So, you’ve fully understood the issues at hand, sought the advice of key individuals involved in the sales process and have a clear idea of how much and how long the repairs will take to be completed. This now puts you in a strong and informed position to start to renegotiate.
To do this, you should start by going via your estate agent, much like the initial negotiations that were taken in the first instance of getting your offer accepted. By communicating with your agent exactly how much the updates are likely to cost you in terms of expenditure as well as the time issues involved, they should be able to advise you on what they think is an acceptable counter offer.
Before making this new offer, you must understand exactly what you’re willing to be flexible with. Although you may initially make a new offer based on the full costs of the repairs, it’s very possible that these terms will not be accepted. Knowing what is the minimum amount you would be happy with will make the negotiation process a lot easier. This flexibility may be that you accept some of the cost of the repairs yourself or that you agree for the current owners to make the repairs based on their own quotes and timelines.
Buying and moving into a new home can be a highly emotional moment in your life. For this reason, once you’ve found a house that you’ve fallen in love with, it can be very difficult to make rational decisions and decide whether or not walking away is the better option in the long-run.
When your survey has turned up bad results, you really need to ask yourself what that new house means to you. If it’s perfect in every way, including the size, style and location, then it may be worth spending a little extra to make the move happen. On the other hand, if the house is not 100% ideal, then there’s a high possibility that you’ll regret spending so much extra money in order to make it safe and liveable.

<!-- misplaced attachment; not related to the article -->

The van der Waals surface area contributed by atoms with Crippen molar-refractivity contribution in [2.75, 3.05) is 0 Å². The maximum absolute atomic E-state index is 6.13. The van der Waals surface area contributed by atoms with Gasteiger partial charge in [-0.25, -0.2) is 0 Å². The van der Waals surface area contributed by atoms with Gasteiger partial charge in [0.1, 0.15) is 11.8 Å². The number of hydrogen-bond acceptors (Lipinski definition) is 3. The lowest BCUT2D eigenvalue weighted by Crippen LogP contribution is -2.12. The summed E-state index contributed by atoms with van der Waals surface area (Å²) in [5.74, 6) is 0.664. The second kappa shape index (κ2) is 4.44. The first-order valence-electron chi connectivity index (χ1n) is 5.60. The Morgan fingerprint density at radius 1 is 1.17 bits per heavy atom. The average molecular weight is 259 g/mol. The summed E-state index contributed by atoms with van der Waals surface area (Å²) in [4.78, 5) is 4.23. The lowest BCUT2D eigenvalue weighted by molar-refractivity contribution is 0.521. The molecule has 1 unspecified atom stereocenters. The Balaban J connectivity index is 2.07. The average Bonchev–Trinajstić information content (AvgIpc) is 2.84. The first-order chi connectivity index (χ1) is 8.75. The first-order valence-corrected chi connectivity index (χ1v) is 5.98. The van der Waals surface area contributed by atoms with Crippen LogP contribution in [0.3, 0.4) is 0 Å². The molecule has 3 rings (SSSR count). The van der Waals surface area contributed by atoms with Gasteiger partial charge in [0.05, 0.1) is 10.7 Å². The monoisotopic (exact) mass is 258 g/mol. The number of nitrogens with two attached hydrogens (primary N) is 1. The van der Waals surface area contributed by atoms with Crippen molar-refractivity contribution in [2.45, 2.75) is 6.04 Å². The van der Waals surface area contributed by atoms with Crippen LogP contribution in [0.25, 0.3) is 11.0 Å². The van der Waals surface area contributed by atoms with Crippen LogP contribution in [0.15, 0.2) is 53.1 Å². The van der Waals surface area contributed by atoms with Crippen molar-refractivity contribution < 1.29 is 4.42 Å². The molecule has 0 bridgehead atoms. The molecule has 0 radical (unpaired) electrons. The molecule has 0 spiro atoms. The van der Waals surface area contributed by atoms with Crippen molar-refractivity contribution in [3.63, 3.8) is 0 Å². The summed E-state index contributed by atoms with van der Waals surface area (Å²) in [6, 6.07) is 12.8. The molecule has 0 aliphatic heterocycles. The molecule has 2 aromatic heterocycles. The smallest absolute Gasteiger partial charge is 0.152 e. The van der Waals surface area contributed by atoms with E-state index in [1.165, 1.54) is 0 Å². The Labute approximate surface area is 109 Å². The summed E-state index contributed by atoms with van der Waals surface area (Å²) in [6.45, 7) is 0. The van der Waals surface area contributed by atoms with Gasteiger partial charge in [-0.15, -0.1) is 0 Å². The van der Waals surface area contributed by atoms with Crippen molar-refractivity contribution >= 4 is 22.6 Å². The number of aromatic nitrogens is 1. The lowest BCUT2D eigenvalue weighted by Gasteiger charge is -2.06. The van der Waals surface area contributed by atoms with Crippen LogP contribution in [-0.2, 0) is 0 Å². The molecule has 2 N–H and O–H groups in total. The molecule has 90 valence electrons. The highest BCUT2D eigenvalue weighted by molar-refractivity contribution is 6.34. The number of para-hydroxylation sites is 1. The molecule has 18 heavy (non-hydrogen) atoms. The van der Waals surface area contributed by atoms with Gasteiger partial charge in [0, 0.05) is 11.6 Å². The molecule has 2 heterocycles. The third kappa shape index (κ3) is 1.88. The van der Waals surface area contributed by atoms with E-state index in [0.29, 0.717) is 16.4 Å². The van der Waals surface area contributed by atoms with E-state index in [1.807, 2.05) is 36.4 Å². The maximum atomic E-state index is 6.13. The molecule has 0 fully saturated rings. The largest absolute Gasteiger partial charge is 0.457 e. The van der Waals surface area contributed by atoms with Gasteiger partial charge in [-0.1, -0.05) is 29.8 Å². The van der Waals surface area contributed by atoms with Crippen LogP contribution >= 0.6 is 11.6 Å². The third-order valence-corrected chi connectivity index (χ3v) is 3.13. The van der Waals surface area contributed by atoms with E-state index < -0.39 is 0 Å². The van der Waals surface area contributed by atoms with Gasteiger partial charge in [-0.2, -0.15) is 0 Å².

Try talking to an unconnected party like a friend or colleague about whether it would be worth the renovations. They should be able to ask you the right questions to help you understand how much it really means to you.
You could very well open your survey and be immediately overwhelmed by how many issues are connected with the property in question. The initial shock of bad survey results could lead you to make quick and irrational decisions. It’s sometimes worth walking away from the survey and taking a break in order to clear your mind before continuing to take actions based on the findings.
Getting advice from those we have mentioned already within this guide will also allow you to get contrasting views on the results and put them into perspective. Taking a few minutes or even a few hours to think things over can calm your mind and ensure you make the most rational and appropriate decision for you.
It’s very important to keep walking away from the deal as an option if the issues found are troubling. Even though you may have already spent a large amount of money on the property you’ve made an offer on, it still could be worth walking away if the numbers don’t add up. This can be difficult when you have already invested in certain aspects like the property survey itself or if you’ve already fallen in love with the building.
Take, for example, that you’re unable to renegotiate any middle ground on the repairs that need making. Although you may have spent £1,000 in the process of the purchase, if the repairs are going to cost you £5,000 then you will still be better off walking away. Always be mindful of the future as well as the current situation you're in. Ask yourself the question, "What will benefit me in the long-run?"
We hope this guide has helped ease your mind following some bad surveying results or has helped prepare you for the worst-case scenario. Whether you re-enter negotiations, pull out of the purchase or pay for remedial work, it's worth taking a level-headed approach to these findings which comes from being fully informed about every step available to you.
If you're looking for a second survey as a way of forming a second opinion, Compare My Move can help. You can get your free surveying quote by filling in a 30-second form here so that you can start saving before the results are even calculated.